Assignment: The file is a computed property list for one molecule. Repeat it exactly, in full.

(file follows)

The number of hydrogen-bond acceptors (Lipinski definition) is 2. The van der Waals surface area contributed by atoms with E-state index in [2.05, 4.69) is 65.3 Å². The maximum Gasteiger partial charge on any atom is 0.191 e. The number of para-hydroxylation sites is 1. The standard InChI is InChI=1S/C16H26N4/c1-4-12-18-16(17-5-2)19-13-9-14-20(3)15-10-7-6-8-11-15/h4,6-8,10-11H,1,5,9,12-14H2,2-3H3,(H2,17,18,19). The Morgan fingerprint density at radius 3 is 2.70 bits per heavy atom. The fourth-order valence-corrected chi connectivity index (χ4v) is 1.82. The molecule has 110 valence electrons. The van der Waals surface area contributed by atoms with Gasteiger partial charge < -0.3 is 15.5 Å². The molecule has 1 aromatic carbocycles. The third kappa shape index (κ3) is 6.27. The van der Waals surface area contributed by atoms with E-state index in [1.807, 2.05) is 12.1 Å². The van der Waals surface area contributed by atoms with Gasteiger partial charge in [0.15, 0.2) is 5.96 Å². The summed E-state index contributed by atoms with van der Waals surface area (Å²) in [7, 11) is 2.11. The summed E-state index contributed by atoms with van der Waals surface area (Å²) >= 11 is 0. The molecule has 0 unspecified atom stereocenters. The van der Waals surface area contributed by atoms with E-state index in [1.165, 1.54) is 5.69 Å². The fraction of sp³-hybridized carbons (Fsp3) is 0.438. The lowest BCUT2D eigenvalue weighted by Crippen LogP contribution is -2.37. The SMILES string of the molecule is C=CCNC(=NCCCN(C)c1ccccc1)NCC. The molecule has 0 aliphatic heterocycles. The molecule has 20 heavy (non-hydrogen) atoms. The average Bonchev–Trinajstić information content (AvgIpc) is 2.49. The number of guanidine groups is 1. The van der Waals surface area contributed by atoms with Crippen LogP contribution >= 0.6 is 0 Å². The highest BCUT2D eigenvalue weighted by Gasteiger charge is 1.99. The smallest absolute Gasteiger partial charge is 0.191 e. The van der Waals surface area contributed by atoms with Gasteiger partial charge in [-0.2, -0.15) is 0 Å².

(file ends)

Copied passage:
The number of hydrogen-bond acceptors (Lipinski definition) is 2. The van der Waals surface area contributed by atoms with E-state index in [2.05, 4.69) is 65.3 Å². The maximum Gasteiger partial charge on any atom is 0.191 e. The number of para-hydroxylation sites is 1. The standard InChI is InChI=1S/C16H26N4/c1-4-12-18-16(17-5-2)19-13-9-14-20(3)15-10-7-6-8-11-15/h4,6-8,10-11H,1,5,9,12-14H2,2-3H3,(H2,17,18,19). The Morgan fingerprint density at radius 3 is 2.70 bits per heavy atom. The fourth-order valence-corrected chi connectivity index (χ4v) is 1.82. The molecule has 110 valence electrons. The van der Waals surface area contributed by atoms with Gasteiger partial charge < -0.3 is 15.5 Å². The molecule has 1 aromatic carbocycles. The third kappa shape index (κ3) is 6.27. The van der Waals surface area contributed by atoms with E-state index in [1.807, 2.05) is 12.1 Å². The van der Waals surface area contributed by atoms with Gasteiger partial charge in [0.15, 0.2) is 5.96 Å². The summed E-state index contributed by atoms with van der Waals surface area (Å²) in [7, 11) is 2.11. The summed E-state index contributed by atoms with van der Waals surface area (Å²) >= 11 is 0. The molecule has 0 unspecified atom stereocenters. The van der Waals surface area contributed by atoms with E-state index in [1.165, 1.54) is 5.69 Å². The fraction of sp³-hybridized carbons (Fsp3) is 0.438. The lowest BCUT2D eigenvalue weighted by Crippen LogP contribution is -2.37. The SMILES string of the molecule is C=CCNC(=NCCCN(C)c1ccccc1)NCC. The molecule has 0 aliphatic heterocycles. The molecule has 20 heavy (non-hydrogen) atoms. The average Bonchev–Trinajstić information content (AvgIpc) is 2.49. The number of guanidine groups is 1. The van der Waals surface area contributed by atoms with Crippen LogP contribution >= 0.6 is 0 Å². The highest BCUT2D eigenvalue weighted by Gasteiger charge is 1.99. The smallest absolute Gasteiger partial charge is 0.191 e. The van der Waals surface area contributed by atoms with Gasteiger partial charge in [-0.2, -0.15) is 0 Å².